Worse, as industries compete, even the sectors we trust to provide honest, deep, well-researched, and nuanced accounts of reality have adjusted their tactics to increase page views.  We can no longer accept the “naïve belief” that “If news is important, I’ll hear about it” because “…it’s mostly the least important news that will find you.  It’s the extreme stuff that cuts through the noise.  It’s the boring information, the secret stuff that people don’t want you to know, that you’ll miss.  That’s the stuff you have to subscribe to, that you pay for, that you have to chase” (Ryan Holiday, Trust Me, I’m Lying).  What we see (what we are shown) is not all there is, yet, even having realized that, our brains tend to make sense of the world with little regard for “the amount and quality of the data on which the story is based” (Daniel Kahnemann, Thinking, Fast and Slow).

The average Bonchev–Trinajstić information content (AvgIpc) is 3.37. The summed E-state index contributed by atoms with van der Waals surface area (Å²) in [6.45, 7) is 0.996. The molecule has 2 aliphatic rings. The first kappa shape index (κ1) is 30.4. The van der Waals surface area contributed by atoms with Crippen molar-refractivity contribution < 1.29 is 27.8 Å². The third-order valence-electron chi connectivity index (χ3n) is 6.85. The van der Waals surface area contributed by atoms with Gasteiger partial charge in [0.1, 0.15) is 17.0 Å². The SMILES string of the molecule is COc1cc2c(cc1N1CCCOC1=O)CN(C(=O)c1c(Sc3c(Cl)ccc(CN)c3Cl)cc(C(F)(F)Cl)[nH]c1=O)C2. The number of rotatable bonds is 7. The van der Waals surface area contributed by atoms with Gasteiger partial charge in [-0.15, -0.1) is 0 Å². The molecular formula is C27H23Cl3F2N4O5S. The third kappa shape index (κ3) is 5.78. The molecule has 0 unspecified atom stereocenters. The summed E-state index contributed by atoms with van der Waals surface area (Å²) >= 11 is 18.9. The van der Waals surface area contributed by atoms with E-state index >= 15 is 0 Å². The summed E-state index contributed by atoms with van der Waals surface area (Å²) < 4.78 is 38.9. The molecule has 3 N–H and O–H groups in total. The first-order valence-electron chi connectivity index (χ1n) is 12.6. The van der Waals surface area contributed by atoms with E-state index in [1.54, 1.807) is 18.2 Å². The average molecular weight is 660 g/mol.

Commenting on his experience with the press in the U.K. which errantly summarized his perspective on climate change based on a “tangential comment that lasted twenty seconds” within a fifty-nine minute talk with David Cameron, Nassim Taleb suggests, “There is no difference between journalism at The Guardian and the restaurant owner in Milan, who, when you ask for a taxi, calls his cousin who does a tour of the city to inflate the meter before showing up.  Or the doctor who willfully misdiagnoses you to sell you a drug in which he has a vested interest” (Nasim Nicholas Taleb, Skin in the Game).  Taleb is highlighting the potential influence of selfish ambition that might lead journalists to skew the truth for their own benefit.  Yet, as ge goes on to note, the problem extends beyond journalists per se.  The problem is systemic: “I was less frustrated by the misinterpretation of my ideas than by the fact that no reader would have realized that 99 percent of my discussion with Cameron was about things other than climate change.  If the former could have been a misunderstanding, the latter is a structural defect.  And you never cure structural defects; the system corrects itself by collapsing” (Taleb, Skin in the Game).